Date Posted: Friday, February 12th, 2016
This past week, I proudly issued our state’s annual proclamation for Black History Month – an opportunity to celebrate the contributions of remarkable Delawareans. They’re people like famous civil rights attorney Louis Redding, community leader and Metropolitan Wilmington Urban League founder James Gilliam Sr., and jazz trumpeter Clifford Brown as well as the many talented musicians who perform at the festival bearing his name. We also unveiled the state’s new exhibit marking 125 years of great contributions by students and faculty of Delaware State University.
In his weekly message, Governor Markell visits the Delaware Public Archives in Dover to celebrate Black History Month and recognize the importance of accepting Delaware’s past so we can build a brighter future for all Delawareans.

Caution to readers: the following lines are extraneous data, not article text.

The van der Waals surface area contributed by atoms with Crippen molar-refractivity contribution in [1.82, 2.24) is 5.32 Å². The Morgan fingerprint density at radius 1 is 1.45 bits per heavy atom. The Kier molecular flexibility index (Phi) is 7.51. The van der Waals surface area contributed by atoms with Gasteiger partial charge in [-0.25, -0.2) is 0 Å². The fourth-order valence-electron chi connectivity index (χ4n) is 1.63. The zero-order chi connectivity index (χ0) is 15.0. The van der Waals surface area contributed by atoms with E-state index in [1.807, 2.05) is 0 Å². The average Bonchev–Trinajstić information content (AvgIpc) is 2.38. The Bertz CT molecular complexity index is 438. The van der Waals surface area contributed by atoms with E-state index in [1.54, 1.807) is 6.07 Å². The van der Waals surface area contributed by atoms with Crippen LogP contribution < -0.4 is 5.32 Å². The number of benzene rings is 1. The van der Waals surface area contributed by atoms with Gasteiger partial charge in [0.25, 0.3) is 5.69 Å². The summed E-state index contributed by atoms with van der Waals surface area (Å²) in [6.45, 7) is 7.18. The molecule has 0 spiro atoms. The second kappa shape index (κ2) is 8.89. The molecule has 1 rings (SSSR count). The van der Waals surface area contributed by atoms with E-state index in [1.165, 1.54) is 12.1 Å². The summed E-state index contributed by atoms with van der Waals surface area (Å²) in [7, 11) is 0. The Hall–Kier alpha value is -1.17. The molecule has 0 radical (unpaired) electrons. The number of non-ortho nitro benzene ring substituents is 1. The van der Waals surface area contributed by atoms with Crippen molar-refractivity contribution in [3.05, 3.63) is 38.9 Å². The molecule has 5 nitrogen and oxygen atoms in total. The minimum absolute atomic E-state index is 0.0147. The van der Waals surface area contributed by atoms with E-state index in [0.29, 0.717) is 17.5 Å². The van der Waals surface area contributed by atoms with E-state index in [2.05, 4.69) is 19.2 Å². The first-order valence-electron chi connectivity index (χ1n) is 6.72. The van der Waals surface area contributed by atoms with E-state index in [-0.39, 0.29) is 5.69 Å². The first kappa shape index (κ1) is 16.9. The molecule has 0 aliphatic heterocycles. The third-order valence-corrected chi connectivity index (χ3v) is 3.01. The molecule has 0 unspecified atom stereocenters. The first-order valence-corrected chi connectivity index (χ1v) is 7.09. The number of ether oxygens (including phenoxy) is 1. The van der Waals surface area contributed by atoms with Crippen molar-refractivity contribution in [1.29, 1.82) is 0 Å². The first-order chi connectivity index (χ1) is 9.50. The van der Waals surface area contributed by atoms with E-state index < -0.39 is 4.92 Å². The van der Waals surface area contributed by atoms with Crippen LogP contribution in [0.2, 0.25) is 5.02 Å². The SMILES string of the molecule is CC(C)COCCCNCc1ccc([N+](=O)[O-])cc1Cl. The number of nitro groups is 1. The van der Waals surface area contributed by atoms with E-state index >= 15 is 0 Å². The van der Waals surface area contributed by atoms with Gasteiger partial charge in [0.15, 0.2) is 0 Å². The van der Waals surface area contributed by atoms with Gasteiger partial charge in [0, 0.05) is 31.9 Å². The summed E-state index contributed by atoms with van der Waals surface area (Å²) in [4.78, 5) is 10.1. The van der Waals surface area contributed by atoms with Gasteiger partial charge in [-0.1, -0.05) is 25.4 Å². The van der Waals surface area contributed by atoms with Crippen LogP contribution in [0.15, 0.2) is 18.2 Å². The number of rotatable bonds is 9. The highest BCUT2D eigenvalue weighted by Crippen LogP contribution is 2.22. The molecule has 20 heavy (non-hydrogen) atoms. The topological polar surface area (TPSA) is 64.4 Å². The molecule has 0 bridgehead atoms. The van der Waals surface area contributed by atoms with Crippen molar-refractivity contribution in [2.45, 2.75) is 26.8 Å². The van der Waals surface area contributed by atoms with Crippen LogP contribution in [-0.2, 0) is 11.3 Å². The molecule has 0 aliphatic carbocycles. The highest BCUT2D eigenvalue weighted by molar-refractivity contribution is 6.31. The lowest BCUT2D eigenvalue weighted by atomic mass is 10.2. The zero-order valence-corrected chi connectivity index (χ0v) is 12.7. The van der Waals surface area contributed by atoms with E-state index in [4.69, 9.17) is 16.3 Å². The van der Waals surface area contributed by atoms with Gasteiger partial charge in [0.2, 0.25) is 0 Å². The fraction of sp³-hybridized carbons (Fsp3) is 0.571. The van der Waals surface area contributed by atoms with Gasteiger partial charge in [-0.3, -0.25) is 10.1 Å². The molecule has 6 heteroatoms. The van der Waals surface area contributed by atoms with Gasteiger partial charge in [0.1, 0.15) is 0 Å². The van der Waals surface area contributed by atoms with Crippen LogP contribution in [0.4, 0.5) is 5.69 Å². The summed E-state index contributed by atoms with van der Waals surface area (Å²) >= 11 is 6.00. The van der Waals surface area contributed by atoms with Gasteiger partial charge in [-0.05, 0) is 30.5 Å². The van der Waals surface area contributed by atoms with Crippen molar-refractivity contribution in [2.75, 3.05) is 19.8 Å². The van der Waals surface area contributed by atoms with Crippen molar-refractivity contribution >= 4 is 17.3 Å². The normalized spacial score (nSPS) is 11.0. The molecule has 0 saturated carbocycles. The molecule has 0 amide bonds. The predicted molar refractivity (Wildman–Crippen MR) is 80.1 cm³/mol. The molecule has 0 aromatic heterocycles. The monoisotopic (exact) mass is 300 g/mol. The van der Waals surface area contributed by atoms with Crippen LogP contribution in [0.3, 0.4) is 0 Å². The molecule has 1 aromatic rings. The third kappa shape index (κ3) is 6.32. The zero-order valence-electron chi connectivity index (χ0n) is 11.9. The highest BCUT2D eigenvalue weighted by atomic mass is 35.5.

More than 300 national and state education experts, practitioners and policymakers came together to celebrate Delaware’s early learning achievements and Illuminate the vision for a birth to third grade approach at the Governor’s Birth to 8 Summit: First 3,000 Days in the First State.
Governor Jack Markell today joined legislators, civil rights and civic leaders, educators, and community members to mark Black History Month and sign a resolution that apologizes for Delaware’s historic role in slavery, acknowledges its painful and lasting legacy, and commits to embracing a future free of racial bias, prejudice, and discrimination.
Governor Markell today announced that he is nominating Joseph R. Slights, III, a former judge on the Delaware Superior Court, to become a Vice Chancellor on the Delaware Court of Chancery. If confirmed by the Senate, Judge Slights will fill the vacancy that is resulting from the retirement of the Honorable John W. Noble later this month.
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